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CATEGORIES:Isaac Newton Institute Seminar Series
SUMMARY:On the Wiener-Hopf technique and its applications
in science and engineering: Lecture 1 - David Abra
hams (Isaac Newton Institute)
DTSTART;TZID=Europe/London:20190806T090000
DTEND;TZID=Europe/London:20190806T101500
UID:TALK127981AThttp://talks.cam.ac.uk
URL:http://talks.cam.ac.uk/talk/index/127981
DESCRIPTION:It is a little nearly 90 years since two of the mo
st important mathematicians of the 20th century co
llaborated on finding the exact solution of a part
icular equation with semi-infinite convolution typ
e integral operator. The elegance and analytical s
ophistication of the method\, now called the Wiene
r-Hopf technique\, impress all who use it. Its app
licability to almost all branches of engineering\,
mathematical physics and applied mathematics is b
orne out by the many thousands of papers published
on the subject since its conception. \;

~~This series of three lectures will be informal
in nature and directed at researchers who are eit
her at an early stage of their career or else unfa
miliar with particular aspects of the subject. The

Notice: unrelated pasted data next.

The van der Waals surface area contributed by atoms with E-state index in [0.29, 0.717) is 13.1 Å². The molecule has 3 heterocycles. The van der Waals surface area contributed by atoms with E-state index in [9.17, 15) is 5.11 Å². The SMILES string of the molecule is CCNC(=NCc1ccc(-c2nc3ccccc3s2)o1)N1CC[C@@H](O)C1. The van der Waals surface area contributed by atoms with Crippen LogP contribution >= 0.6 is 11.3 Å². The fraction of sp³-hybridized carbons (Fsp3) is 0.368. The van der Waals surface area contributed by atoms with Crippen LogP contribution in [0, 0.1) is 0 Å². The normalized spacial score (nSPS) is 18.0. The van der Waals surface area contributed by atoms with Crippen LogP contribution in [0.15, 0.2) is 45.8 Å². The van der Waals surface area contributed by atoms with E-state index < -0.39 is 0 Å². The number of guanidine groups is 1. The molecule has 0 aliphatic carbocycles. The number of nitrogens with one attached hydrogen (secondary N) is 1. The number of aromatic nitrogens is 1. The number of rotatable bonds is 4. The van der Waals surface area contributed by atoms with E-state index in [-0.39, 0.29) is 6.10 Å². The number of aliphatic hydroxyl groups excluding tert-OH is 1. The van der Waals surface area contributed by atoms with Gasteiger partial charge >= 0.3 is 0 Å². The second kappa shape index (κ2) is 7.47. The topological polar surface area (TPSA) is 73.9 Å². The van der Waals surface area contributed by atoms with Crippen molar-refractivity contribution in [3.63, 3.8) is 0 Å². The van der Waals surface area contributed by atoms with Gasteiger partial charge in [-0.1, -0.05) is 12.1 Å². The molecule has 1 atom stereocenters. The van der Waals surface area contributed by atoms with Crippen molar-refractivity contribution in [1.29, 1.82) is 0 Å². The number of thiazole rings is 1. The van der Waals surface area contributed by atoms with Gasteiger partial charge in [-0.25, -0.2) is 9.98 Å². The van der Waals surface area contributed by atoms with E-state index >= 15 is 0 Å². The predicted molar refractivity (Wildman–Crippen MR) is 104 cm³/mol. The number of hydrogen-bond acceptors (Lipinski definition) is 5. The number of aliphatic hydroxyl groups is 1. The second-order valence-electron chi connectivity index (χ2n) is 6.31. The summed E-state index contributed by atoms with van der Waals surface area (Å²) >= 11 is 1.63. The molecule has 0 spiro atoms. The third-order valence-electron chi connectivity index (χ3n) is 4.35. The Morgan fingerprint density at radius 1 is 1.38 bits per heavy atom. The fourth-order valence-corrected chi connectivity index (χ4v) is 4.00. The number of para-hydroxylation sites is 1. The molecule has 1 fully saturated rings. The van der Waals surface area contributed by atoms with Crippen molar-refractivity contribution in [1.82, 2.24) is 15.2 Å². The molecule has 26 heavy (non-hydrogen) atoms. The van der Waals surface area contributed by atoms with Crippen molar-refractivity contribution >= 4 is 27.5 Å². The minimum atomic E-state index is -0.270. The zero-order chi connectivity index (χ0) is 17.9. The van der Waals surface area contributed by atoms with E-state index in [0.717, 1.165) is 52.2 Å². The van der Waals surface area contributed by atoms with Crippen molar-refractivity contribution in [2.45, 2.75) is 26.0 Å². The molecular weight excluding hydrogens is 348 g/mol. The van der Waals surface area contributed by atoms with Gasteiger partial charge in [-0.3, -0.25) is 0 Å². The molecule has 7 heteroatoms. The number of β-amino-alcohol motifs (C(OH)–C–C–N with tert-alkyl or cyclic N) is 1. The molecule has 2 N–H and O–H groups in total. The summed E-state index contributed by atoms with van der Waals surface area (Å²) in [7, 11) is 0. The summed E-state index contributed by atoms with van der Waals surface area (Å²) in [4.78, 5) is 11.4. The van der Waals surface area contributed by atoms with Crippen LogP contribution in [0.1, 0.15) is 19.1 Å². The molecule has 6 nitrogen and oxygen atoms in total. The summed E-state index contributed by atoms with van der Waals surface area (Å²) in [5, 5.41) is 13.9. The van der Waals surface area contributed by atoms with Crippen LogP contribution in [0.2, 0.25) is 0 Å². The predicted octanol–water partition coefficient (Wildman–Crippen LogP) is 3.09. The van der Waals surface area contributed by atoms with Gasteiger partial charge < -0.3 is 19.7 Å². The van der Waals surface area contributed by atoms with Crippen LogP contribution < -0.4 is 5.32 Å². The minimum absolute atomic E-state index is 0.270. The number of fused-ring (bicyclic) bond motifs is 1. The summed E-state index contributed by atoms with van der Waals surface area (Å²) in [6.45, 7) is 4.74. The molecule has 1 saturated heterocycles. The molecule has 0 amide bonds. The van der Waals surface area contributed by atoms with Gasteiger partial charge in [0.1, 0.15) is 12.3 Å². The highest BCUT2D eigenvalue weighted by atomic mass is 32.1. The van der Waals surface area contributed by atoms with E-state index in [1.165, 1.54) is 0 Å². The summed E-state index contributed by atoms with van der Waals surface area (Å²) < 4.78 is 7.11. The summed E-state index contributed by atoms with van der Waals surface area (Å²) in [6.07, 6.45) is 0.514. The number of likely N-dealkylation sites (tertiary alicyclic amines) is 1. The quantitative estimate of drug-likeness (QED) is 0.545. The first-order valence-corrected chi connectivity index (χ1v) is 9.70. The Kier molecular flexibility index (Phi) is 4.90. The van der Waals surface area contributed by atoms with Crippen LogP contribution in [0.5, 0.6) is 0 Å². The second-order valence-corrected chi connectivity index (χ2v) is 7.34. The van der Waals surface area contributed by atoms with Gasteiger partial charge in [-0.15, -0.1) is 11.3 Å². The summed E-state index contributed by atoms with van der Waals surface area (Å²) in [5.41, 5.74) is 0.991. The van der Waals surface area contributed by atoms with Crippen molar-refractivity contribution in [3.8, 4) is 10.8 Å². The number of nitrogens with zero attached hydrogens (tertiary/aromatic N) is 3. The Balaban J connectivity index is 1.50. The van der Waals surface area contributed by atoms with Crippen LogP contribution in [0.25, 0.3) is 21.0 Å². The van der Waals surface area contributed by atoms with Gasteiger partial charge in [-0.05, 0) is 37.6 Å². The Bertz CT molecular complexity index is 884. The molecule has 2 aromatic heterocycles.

ir aim is to demonstrate the beauty of the topic a
nd its wide range of applications\, and will be de
livered in a traditional applied mathematical styl
e. The lectures will not try to offer a comprehens
ive overview of the literature but will instead fo
cus on specific topics that have been of interest
over the years to the speaker. \; &nbs
p\;~~

The first lecture shall o
ffer a subjective review of the subject\, introduc
ing the notation to be employed in later lectures\
, and indicating a sample of the enormous range of
applications that have been found for the techniq
ue. The second lecture will focus on exact and app
roximate solution methods for scalar and vector Wi
ener-Hopf equations\, and indicate the similaritie
s and differences of the various approaches used.
The final lecture shall continue discussion of app
roximate approaches\, combining these with one or
more specific applications of current interest to
the speaker.

LOCATION:Seminar Room 1\, Newton Institute
CONTACT:info@newton.ac.uk
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